The way the movie stands, it could be roughly salvaged by cutting the last scene and the scene where the girl learns that the plumber is the dead son, thus confirming neither explanation and toning down the cheese factor, leaving the audience to wonder what happen.
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Two Men and a Wardrobe - This film was so nonsensical. I get that the story was about two men who don't fit into society and are treated badly because of it, but the addition of the surreal elements of the sea and wardrobe ruined it for me. On the other hand, I can see how the wardrobe is an attempt to take an old topic and make it fresh again, or maybe Polanski was really into surrealism (if that's even the right term for this). I wouldn't be surprised if writer of The Red Balloon based his script on this, especially as the scene with the child not being allowed on the trolley/train seems to be a direct homage to the scene where the two men are not allowed on the trolley/train with the wardrobe. NIce image of the men going back into the sea, like I said in class, very reminiscent of The Love Song of J. Alfred Prufrock

I have seen them riding seaward on the waves
Combing the white hair of the waves blown back
When the wind blows the water white and black.

(And a really helpful hint to all students: I know very little poetry, but Prufrock is one of my favorite poems and I've learned if you go around spouting references to it you sound amazingly academic and well read. Go memorize the entire thing, and The Wasteland too while you're at it.)

Obligatory comment on the homoerotic nature of the two men's relationship, although I'm perfectly happy to chalk it off to European behavior, since it's very likely that their behavior was not considered gay in Poland in the 1950's. (See: Middle Eastern customs of men holding hands versus American customs). Or possibly the film is commenting upon how male homosexuality is not tolerated in mainstream society with the wardrobe being the gay closet these two affectionate men have come out of.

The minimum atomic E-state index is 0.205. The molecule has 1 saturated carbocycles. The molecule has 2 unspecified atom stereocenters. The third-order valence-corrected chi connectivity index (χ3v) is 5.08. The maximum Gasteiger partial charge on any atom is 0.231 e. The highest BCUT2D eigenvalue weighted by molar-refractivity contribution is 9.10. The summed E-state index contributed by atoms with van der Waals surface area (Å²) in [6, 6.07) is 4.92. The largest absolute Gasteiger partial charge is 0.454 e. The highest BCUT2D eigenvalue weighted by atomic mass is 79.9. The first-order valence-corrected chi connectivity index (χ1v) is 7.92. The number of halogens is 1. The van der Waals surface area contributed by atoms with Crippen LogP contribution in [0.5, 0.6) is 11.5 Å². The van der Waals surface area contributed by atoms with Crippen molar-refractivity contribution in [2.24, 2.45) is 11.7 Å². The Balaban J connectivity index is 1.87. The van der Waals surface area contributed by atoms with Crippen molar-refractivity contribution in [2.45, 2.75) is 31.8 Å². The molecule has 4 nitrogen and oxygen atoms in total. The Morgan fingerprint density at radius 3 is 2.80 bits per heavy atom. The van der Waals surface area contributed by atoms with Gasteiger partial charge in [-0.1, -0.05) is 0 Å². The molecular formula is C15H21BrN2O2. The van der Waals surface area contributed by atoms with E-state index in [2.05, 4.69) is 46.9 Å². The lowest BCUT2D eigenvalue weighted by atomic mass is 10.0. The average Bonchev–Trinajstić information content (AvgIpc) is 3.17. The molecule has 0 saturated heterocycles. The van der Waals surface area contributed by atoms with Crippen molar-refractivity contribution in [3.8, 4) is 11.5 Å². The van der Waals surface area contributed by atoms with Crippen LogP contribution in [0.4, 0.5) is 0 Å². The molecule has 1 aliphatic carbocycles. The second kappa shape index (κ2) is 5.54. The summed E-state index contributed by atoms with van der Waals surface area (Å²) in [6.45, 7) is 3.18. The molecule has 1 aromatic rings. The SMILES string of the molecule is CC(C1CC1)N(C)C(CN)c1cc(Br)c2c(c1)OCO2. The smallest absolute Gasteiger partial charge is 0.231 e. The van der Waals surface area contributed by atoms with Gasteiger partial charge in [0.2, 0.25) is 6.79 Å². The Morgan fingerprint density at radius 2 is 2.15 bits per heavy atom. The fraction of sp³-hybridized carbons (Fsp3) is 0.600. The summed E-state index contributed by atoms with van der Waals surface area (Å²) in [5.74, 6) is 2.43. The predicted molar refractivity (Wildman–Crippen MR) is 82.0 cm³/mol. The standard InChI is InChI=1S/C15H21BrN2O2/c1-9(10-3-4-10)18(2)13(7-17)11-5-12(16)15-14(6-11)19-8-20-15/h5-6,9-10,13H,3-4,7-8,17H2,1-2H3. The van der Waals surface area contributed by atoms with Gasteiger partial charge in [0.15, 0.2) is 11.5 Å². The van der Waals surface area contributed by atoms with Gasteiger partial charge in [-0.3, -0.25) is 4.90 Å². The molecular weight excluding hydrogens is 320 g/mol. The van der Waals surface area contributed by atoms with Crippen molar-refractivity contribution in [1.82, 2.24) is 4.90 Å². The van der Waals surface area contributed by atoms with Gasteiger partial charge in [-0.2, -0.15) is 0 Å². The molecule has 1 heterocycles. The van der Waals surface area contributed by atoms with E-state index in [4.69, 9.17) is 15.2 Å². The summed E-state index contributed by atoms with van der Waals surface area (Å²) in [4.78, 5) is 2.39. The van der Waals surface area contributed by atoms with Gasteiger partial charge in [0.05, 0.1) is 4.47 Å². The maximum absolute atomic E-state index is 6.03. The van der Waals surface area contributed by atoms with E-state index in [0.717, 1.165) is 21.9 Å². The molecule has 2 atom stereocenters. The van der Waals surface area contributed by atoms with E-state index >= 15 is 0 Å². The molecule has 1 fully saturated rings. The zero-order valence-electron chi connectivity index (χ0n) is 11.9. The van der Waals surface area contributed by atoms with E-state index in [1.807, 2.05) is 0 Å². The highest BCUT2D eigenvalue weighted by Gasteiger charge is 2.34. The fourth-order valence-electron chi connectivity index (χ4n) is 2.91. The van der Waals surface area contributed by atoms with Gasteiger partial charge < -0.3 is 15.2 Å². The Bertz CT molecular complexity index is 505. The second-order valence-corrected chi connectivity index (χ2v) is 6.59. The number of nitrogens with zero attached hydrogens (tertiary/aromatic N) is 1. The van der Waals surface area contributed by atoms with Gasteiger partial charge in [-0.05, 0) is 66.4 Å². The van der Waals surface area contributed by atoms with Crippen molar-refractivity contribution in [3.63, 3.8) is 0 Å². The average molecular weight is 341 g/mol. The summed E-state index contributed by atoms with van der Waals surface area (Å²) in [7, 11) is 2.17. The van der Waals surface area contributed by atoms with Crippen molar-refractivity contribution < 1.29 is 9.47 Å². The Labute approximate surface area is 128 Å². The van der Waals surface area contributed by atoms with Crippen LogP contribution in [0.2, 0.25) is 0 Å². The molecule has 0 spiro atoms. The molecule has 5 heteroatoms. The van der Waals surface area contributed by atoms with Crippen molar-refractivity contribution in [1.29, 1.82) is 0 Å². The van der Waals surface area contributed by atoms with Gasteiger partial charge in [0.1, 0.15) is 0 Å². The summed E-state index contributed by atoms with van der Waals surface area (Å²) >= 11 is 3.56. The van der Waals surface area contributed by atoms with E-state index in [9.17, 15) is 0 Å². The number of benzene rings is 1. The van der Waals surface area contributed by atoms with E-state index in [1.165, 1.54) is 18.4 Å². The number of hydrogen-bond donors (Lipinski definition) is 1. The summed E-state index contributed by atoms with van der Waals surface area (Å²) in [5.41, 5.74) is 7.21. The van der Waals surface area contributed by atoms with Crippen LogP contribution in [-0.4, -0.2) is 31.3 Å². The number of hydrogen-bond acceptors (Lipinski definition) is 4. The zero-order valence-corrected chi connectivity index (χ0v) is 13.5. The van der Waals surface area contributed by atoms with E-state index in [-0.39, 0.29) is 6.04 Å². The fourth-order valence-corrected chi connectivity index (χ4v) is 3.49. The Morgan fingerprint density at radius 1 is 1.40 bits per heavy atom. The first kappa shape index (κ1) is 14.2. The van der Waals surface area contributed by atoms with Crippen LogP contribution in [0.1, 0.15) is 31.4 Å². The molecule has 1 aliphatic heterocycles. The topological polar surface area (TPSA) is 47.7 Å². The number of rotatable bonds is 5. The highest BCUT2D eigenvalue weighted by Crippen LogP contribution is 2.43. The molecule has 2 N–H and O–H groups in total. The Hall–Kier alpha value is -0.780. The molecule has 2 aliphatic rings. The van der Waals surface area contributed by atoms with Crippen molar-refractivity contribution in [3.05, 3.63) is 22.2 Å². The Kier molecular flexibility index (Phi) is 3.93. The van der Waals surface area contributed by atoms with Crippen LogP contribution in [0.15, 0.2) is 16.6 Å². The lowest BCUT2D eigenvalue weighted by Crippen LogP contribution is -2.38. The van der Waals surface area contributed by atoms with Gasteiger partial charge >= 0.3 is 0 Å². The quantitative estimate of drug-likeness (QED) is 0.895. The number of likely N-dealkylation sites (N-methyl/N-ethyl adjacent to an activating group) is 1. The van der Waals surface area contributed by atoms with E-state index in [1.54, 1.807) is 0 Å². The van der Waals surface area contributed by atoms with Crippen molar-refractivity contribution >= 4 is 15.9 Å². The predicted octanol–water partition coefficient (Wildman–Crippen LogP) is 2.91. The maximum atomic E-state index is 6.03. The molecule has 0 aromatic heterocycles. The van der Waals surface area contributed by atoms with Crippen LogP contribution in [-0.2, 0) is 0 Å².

I don't understand why this film is considered to be such a masterpiece - exactly what did it accomplish in terms of anything? Why is it famous?

The Morning Guy - Hey, if this film made it into a film festival despite its technical flaws, then so can I. Color correction is your best friend.

I though the man was a really great actor, he delivered his lines so perfectly, and the dialogue was very well written. It sounded exactly like a radio show in the morning. The only thing that irritated me was why did he drive his wife away? Did he do it on purpose? Was he trying to get rid of her? Why? And if he simply couldn't help himself, then why didn't he seem more upset once she had left? Does the character know something that is never revealed to the audience, such as this happens all the time and the wife will come back? I wish the man's motivations had been made more clear, because then this would have been a truly fun and intriguing script for me.


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tamar the great